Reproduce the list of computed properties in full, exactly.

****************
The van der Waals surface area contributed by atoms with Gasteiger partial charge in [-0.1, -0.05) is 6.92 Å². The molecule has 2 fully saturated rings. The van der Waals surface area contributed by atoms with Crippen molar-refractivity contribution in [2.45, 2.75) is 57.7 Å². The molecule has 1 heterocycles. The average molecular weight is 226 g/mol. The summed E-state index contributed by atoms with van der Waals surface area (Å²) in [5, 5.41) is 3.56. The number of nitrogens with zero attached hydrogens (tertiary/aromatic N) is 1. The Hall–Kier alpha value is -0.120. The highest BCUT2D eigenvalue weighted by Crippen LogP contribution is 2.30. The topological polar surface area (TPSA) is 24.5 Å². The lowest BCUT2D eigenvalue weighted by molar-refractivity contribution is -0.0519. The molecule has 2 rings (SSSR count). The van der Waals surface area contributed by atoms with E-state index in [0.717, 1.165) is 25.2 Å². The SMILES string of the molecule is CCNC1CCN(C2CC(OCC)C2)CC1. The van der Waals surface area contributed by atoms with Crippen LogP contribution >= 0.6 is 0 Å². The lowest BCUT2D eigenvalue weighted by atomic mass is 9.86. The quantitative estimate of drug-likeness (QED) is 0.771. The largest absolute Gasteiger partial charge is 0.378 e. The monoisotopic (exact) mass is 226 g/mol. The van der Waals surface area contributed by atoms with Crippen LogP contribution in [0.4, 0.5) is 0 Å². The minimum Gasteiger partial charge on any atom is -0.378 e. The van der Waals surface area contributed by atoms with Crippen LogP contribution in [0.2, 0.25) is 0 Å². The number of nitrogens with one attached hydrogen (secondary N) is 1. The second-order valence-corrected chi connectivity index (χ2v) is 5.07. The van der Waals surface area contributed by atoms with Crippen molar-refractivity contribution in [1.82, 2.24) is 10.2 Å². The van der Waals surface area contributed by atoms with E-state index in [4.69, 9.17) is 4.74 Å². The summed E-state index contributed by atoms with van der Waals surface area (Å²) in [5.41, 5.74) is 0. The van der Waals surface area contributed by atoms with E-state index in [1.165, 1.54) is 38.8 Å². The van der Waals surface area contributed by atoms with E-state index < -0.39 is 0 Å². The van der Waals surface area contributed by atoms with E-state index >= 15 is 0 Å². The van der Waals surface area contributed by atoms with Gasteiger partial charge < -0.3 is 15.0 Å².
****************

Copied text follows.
The van der Waals surface area contributed by atoms with Gasteiger partial charge in [-0.1, -0.05) is 6.92 Å². The molecule has 2 fully saturated rings. The van der Waals surface area contributed by atoms with Crippen molar-refractivity contribution in [2.45, 2.75) is 57.7 Å². The molecule has 1 heterocycles. The average molecular weight is 226 g/mol. The summed E-state index contributed by atoms with van der Waals surface area (Å²) in [5, 5.41) is 3.56. The number of nitrogens with zero attached hydrogens (tertiary/aromatic N) is 1. The Hall–Kier alpha value is -0.120. The highest BCUT2D eigenvalue weighted by Crippen LogP contribution is 2.30. The topological polar surface area (TPSA) is 24.5 Å². The lowest BCUT2D eigenvalue weighted by molar-refractivity contribution is -0.0519. The molecule has 2 rings (SSSR count). The van der Waals surface area contributed by atoms with E-state index in [0.717, 1.165) is 25.2 Å². The SMILES string of the molecule is CCNC1CCN(C2CC(OCC)C2)CC1. The van der Waals surface area contributed by atoms with Crippen LogP contribution >= 0.6 is 0 Å². The lowest BCUT2D eigenvalue weighted by atomic mass is 9.86. The quantitative estimate of drug-likeness (QED) is 0.771. The largest absolute Gasteiger partial charge is 0.378 e. The monoisotopic (exact) mass is 226 g/mol. The van der Waals surface area contributed by atoms with Crippen LogP contribution in [0.4, 0.5) is 0 Å². The minimum Gasteiger partial charge on any atom is -0.378 e. The van der Waals surface area contributed by atoms with Crippen LogP contribution in [0.2, 0.25) is 0 Å². The number of nitrogens with one attached hydrogen (secondary N) is 1. The second-order valence-corrected chi connectivity index (χ2v) is 5.07. The van der Waals surface area contributed by atoms with Crippen molar-refractivity contribution in [1.82, 2.24) is 10.2 Å². The van der Waals surface area contributed by atoms with E-state index in [4.69, 9.17) is 4.74 Å². The summed E-state index contributed by atoms with van der Waals surface area (Å²) in [5.41, 5.74) is 0. The van der Waals surface area contributed by atoms with E-state index in [1.165, 1.54) is 38.8 Å². The van der Waals surface area contributed by atoms with E-state index < -0.39 is 0 Å². The van der Waals surface area contributed by atoms with E-state index >= 15 is 0 Å². The van der Waals surface area contributed by atoms with Gasteiger partial charge < -0.3 is 15.0 Å².